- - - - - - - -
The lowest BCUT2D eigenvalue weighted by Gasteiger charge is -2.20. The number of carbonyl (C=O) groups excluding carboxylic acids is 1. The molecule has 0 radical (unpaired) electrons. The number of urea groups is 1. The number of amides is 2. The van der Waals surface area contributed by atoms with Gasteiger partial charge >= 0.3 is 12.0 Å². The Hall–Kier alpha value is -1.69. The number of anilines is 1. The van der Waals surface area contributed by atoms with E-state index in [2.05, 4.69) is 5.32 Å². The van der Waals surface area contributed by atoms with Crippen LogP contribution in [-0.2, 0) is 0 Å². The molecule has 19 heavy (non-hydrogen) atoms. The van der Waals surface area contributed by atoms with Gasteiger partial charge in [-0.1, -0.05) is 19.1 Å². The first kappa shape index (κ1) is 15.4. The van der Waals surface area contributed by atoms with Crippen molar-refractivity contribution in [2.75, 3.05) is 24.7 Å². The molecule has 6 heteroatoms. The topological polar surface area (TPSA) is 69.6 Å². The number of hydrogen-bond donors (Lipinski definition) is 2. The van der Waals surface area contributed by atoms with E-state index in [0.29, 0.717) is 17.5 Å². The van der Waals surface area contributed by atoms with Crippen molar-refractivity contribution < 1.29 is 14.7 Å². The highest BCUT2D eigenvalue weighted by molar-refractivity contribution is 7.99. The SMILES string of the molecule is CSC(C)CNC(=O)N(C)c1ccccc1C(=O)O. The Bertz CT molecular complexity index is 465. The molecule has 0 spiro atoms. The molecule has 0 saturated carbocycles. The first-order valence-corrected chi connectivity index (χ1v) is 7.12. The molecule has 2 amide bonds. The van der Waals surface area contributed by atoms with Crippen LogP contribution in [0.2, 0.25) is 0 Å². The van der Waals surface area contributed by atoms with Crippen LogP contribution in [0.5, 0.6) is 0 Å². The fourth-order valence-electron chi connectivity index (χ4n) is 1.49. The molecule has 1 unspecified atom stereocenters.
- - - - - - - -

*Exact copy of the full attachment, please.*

The lowest BCUT2D eigenvalue weighted by Gasteiger charge is -2.20. The number of carbonyl (C=O) groups excluding carboxylic acids is 1. The molecule has 0 radical (unpaired) electrons. The number of urea groups is 1. The number of amides is 2. The van der Waals surface area contributed by atoms with Gasteiger partial charge >= 0.3 is 12.0 Å². The Hall–Kier alpha value is -1.69. The number of anilines is 1. The van der Waals surface area contributed by atoms with E-state index in [2.05, 4.69) is 5.32 Å². The van der Waals surface area contributed by atoms with Crippen LogP contribution in [-0.2, 0) is 0 Å². The molecule has 19 heavy (non-hydrogen) atoms. The van der Waals surface area contributed by atoms with Gasteiger partial charge in [-0.1, -0.05) is 19.1 Å². The first kappa shape index (κ1) is 15.4. The van der Waals surface area contributed by atoms with Crippen molar-refractivity contribution in [2.75, 3.05) is 24.7 Å². The molecule has 6 heteroatoms. The topological polar surface area (TPSA) is 69.6 Å². The number of hydrogen-bond donors (Lipinski definition) is 2. The van der Waals surface area contributed by atoms with E-state index in [0.29, 0.717) is 17.5 Å². The van der Waals surface area contributed by atoms with Crippen molar-refractivity contribution < 1.29 is 14.7 Å². The highest BCUT2D eigenvalue weighted by molar-refractivity contribution is 7.99. The SMILES string of the molecule is CSC(C)CNC(=O)N(C)c1ccccc1C(=O)O. The Bertz CT molecular complexity index is 465. The molecule has 0 spiro atoms. The molecule has 0 saturated carbocycles. The first-order valence-corrected chi connectivity index (χ1v) is 7.12. The molecule has 2 amide bonds. The van der Waals surface area contributed by atoms with Crippen LogP contribution in [0.2, 0.25) is 0 Å². The van der Waals surface area contributed by atoms with Crippen LogP contribution in [0.5, 0.6) is 0 Å². The fourth-order valence-electron chi connectivity index (χ4n) is 1.49. The molecule has 1 unspecified atom stereocenters.